The case of Freddie Gray, a black American, who died after a brutal arrest, has brought renewed attention to the Baltimore Police Department, but this incident is just one of many in the department’s corrupt history.
A protestor stands in front of riot Police Monday, April 27, 2015, following the funeral of Freddie Gray in Baltimore.
The mainstream media is consumed by Baltimore’s reaction to the death of Freddie Gray, a black man who died of severe spinal injuries after a violent arrest. While the TV networks highlight images of a burning CVS, less attention is being paid to a lengthy history of police corruption and brutality that led to this outburst of outrage in the city’s streets.
Gray’s death itself highlights multiple issues with the Baltimore Police Department. As with many other departments, officers with a history of violence are allowed to remain on the force with little to no accountability.
Baltimore Police Lt. Brian Rice, one of six officers suspended after the incident, initiated a bicycle chase after Gray made eye contact with him, which eventually led to the violent arrest that was caught on video. According to a report released by The Guardian on Thursday, Rice has a history of violence while on duty. A man, who the Guardian said its reporters had identified but kept anonymous for his protection, received a restraining order against Rice after a series of violent threats and incidents. During the duration of the order, Rice’s weapons, which included “a personal Glock handgun, long guns and a cross-bow,” were confiscated.
Video evidence also shows Rice begging for medical assistance as the arresting officers load him into a police van. Not only have police officials admitted Gray should have received medical assistance before being loaded in the van, Luke Broadwater, a reporter with The Baltimore Sun, told PBS that Baltimore police have a history of injuring detainees through a practice known as a “rough ride”:
“Well, a rough ride is an unsanctioned technique. It’s actually illegal. You’re not supposed to do it. It violates department policy.
By policy, detainees are supposed to be seatbelted and secured inside a van … There have been multiple lawsuits against the police department, over time, including some big judgments, for these kinds of actions.
And the problem with a rough ride is because the person has their hands handcuffed, they can’t brace themselves. So, if you take a rapid turn around the corner and cause the gentleman to fall forward, bashing his head into something, there’s no way for him to brace himself.”
Indeed, Baltimore was forced to pay out over $45 million dollars to two individuals paralyzed by “rough rides,” with a third lawsuit currently pending in federal court. The practice is used in other departments, too. In Philadelphia, for example, it’s called a “nickel ride.”
But Gray’s death is only part of the BPD’s troubles. The Justice Department launched a probe into Baltimore police corruption in October 2014, as a result of multiple allegations of civil rights violations. The investigation came after an important report by The Sun called “Undue Force,” released the previous month, showed the city had paid out $5.7 million dollars since 2011 as a result of lawsuits stemming from violent arrests.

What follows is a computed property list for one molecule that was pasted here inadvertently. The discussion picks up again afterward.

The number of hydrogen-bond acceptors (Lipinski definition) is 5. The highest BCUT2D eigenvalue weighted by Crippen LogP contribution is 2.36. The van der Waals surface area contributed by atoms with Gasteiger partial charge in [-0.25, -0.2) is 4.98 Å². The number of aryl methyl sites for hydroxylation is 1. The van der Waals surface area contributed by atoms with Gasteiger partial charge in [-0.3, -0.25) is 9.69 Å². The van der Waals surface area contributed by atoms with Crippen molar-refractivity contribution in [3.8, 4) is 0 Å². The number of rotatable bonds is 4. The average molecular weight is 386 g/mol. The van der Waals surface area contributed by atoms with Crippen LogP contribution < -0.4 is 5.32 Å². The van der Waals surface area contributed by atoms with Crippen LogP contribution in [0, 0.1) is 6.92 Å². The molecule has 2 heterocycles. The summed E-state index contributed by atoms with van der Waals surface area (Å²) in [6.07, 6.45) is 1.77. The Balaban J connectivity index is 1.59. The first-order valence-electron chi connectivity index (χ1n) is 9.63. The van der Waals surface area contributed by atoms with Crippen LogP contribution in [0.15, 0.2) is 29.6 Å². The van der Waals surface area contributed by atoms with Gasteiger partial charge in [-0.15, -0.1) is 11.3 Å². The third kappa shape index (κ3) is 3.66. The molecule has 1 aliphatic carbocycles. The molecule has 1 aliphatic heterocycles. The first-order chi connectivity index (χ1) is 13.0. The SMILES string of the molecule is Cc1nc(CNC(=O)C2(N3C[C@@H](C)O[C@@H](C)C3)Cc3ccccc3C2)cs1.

The Sun reported:
“Victims include a 15-year-old boy riding a dirt bike, a 26-year-old pregnant accountant who had witnessed a beating, a 50-year-old woman selling church raffle tickets, a 65-year-old church deacon rolling a cigarette and an 87-year-old grandmother aiding her wounded grandson.
Those cases detail a frightful human toll. Officers have battered dozens of residents who suffered broken bones — jaws, noses, arms, legs, ankles — head trauma, organ failure, and even death, coming during questionable arrests. Some residents were beaten while handcuffed; others were thrown to the pavement.”
The Justice Department investigation seems to have done nothing to stem the tide of police brutality reports in Baltimore. Conor Friedersdorf, writing for The Atlantic, offers a shocking litany of more recent incidents of Baltimore police brutality, such as an officer who was never even prosecuted for holding a Taser on a teenage meningitis patient until he died.
And while police shootings of dogs may have become sadly commonplace, Baltimore Police officers have taken animal killing to extremes:
“In July [of 2014], ‘Officer Thomas Schmidt, a 24-year veteran assigned to the Emergency Services unit, was placed on paid administrative leave after police say he held down a Shar-Pei while a fellow officer, Jeffrey Bolger, slit the dog’s throat.’ A month later, a Baltimore police officer plead guilty ‘to a felony animal cruelty charge after he fatally beat and choked his girlfriend’s Jack Russell terrier,’ an August 5 article noted.”
This history of police violence should be remembered when watching the reactions of Baltimore’s populace. Property damage must be compared to the broken lives caused by police brutality, most of whom will never be named in any media article. As Benji Hart pointed out on Tuesday in Salon:
“Violence is beating, harassing, tazing, assaulting and shooting Black, trans, immigrant, women, and queer people, and that is the reality many of us are dealing with daily. … When the free market, real estate, the elected government, the legal system have all shown you they are not going to protect you—in fact, that they are the sources of the greatest violence you face—then political action becomes about stopping the machine that is trying to kill you, even if only for a moment, getting the boot off your neck, even if it only allows you a second of air.”